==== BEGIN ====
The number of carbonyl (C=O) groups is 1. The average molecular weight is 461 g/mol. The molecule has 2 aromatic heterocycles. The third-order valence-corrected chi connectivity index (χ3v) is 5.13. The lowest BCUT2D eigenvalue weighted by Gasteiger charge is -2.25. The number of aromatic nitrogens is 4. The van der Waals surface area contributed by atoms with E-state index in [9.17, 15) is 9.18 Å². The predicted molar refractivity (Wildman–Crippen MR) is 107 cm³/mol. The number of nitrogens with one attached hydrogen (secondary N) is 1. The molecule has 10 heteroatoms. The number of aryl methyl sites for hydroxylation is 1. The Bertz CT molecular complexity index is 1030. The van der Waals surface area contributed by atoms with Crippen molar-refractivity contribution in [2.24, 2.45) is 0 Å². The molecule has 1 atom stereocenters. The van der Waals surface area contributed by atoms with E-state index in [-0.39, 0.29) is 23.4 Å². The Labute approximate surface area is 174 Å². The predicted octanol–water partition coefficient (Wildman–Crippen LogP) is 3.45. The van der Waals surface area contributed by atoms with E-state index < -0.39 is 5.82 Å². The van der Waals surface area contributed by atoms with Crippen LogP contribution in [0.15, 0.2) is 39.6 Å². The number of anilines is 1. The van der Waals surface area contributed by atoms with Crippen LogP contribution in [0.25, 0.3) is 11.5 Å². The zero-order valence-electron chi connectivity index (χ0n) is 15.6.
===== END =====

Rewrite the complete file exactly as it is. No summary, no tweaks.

The number of carbonyl (C=O) groups is 1. The average molecular weight is 461 g/mol. The molecule has 2 aromatic heterocycles. The third-order valence-corrected chi connectivity index (χ3v) is 5.13. The lowest BCUT2D eigenvalue weighted by Gasteiger charge is -2.25. The number of aromatic nitrogens is 4. The van der Waals surface area contributed by atoms with E-state index in [9.17, 15) is 9.18 Å². The predicted molar refractivity (Wildman–Crippen MR) is 107 cm³/mol. The number of nitrogens with one attached hydrogen (secondary N) is 1. The molecule has 10 heteroatoms. The number of aryl methyl sites for hydroxylation is 1. The Bertz CT molecular complexity index is 1030. The van der Waals surface area contributed by atoms with Crippen molar-refractivity contribution in [2.24, 2.45) is 0 Å². The molecule has 1 atom stereocenters. The van der Waals surface area contributed by atoms with E-state index in [-0.39, 0.29) is 23.4 Å². The Labute approximate surface area is 174 Å². The predicted octanol–water partition coefficient (Wildman–Crippen LogP) is 3.45. The van der Waals surface area contributed by atoms with E-state index < -0.39 is 5.82 Å². The van der Waals surface area contributed by atoms with Crippen LogP contribution in [0.15, 0.2) is 39.6 Å². The number of anilines is 1. The van der Waals surface area contributed by atoms with Crippen LogP contribution in [0.25, 0.3) is 11.5 Å². The zero-order valence-electron chi connectivity index (χ0n) is 15.6.